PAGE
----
Jason Palmer, Nncholas Evans, Central America discussed on The Science Hour

The Science Hour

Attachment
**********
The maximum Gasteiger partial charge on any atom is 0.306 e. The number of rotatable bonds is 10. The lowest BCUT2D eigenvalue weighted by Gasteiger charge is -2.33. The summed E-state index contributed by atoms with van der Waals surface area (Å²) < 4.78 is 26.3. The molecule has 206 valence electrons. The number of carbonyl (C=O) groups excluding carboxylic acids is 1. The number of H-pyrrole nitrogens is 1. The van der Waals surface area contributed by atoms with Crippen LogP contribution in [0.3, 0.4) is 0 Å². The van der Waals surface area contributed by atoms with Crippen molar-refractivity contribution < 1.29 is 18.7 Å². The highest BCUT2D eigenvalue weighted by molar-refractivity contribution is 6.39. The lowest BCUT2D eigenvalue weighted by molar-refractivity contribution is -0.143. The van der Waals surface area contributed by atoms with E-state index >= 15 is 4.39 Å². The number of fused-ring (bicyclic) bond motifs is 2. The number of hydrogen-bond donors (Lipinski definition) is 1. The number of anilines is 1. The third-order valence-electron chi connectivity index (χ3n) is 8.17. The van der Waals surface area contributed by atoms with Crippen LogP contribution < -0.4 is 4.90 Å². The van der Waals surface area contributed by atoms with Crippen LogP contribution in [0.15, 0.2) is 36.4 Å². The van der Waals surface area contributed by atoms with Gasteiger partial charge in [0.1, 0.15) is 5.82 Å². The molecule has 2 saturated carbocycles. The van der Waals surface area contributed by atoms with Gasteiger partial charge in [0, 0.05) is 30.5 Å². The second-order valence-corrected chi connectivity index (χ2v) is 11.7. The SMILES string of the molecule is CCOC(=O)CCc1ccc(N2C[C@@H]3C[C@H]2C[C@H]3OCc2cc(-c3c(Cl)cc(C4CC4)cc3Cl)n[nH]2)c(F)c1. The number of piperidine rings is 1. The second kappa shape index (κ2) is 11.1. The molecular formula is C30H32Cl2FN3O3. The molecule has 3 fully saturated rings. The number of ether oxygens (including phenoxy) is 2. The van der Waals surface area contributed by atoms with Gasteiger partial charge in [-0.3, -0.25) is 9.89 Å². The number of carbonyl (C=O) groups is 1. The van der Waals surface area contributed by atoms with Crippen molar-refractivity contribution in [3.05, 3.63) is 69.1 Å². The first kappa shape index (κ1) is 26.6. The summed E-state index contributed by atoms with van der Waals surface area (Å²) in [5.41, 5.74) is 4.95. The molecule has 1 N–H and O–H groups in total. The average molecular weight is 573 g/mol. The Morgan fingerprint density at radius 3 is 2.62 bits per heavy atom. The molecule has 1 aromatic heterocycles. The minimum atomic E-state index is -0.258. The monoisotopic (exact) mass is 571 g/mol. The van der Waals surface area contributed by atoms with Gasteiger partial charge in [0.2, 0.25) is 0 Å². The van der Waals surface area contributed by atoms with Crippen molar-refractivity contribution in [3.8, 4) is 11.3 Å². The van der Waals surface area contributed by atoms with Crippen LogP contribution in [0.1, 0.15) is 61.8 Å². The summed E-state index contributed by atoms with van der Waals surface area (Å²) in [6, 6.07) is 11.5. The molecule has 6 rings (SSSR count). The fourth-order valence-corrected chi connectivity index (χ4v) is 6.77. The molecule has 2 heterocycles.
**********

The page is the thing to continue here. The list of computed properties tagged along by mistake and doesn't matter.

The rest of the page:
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There's a, there's a line at the end that says, given given what's out there in various exit planets, picking a blueberry is actually a fairly reasonable sort of thing to cheese. I, I'd like to see the calculation on. Okay. Well, I'm sure he'll come out with another paper. It sounds like this blueberry earth work to be done. Thanks, Jason. You're listening to the science side from the BBC with Mony Chesterton still to come. We ask, what's the point of curiosity? We uncover the alarming rise in unregulated and downright dangerous cosmetic surgery in Columbia, it another what they say, they will be killed, but us also get that was several bottles full of a greasy liquid. I didn't know what it was. She just started to inject me. It was painful, really painful. A started to call uncontrollably and the next day I lost consciousness and funding. I've done it. If you've got a smartphone, odds are you've done it to a new research, looks at the impact of the people. We've fob joining me to explain what funding is, is science our guest, Jason Palmer from the economist. Hello. Oh, sorry. I was. I was funding high, right? We're going to leave you. Guessing what funding is for now, because I which traveling across the world to Central America and back in time who doesn't love a story of lost civilizations. What were they like? How did they live and why did they disappear? The Maya civilization thrived the two thousand years in Central America and then collapsed in a relatively short period of time just before Spanish colonists arrived in the middle ages, the collapse is often held up as an example of the dangers of climate change the crisis being blamed for the prolonged drought, a thousand or so years ago. But the truth is harder to pin down paleo climatologist. NNcholas Evans, from the university of Cambridge has been revisiting the evidence because as he explains to roll impedes, we can learn from it today. So I think draws offense of major relevance today. So although the Maya civilization and today have no direct parallels. Of course, today we have GM crops. We have drought resistant plants and the distribution of water today is very. Different as it was in the my times and my were dependent on local water resources, local groundwater thera-, indirect lessons that we can learn about water, scarcity, and society. It's fundamental to our way of living and without water. I feel that all society would be really at risk. The problem with water is it runs away in evaporates. So how do you tell in the two thousand eighteen what was happening to water a thousand years ago, we've developed a new method to assess the changes in rainfall and relative administering at the time of the mind decline. And the way we did this was by analyzing sediment core taken from a lake in the Yucatan peninsula southern Mexico. This sediment core contains mud's, but importantly, also contains a mineral known as gypsum now gypsum forms during periods of drought when the lake level was lowered, and these gypsum layers have been correlated to the same time as the my decline. Now we've developed a new method that examines the war. Water that gets trapped within the chemical structure of gypsum when it forms. So all the water is actually disappeared. You have these little traces. Absolutely. So the lake level is only lowered. It doesn't dedicate and say the water gets trapped within the structure almost acting like fossil water of the past, and we can compare that water to the late today and you medically model the differences in climate conditions. How do you actually correlate the amounts of rainfall though a thousand years ago from just finding droplets of water in these gypsum crystals. So gypsum contains twenty point, nine percent water by weight and water itself is composed of oxygen and hydrogen and the oxygen and hydrogen isotopes tell us about the climate conditions of the past. So these are the sort of nuclear variances. It were of the atom, absolutely. Say hydrogen is composed of two isotopes h one and h two. An oxygen is composed of three isotopes oxygen, sixteen seventeen, and eighteen different masses mean that when the water evaporates, the lighter mass is preferentially lost from the lake basin. So jarring. Of drought, but lake water becomes residually enriched in the heavier isotope, do your results bear out the idea that there was a prolonged drought that really not the civilized sation for six absolutely say. We find that rainfall amount decreased by around fifty percent or half competitive today over multi Cadle droughts..

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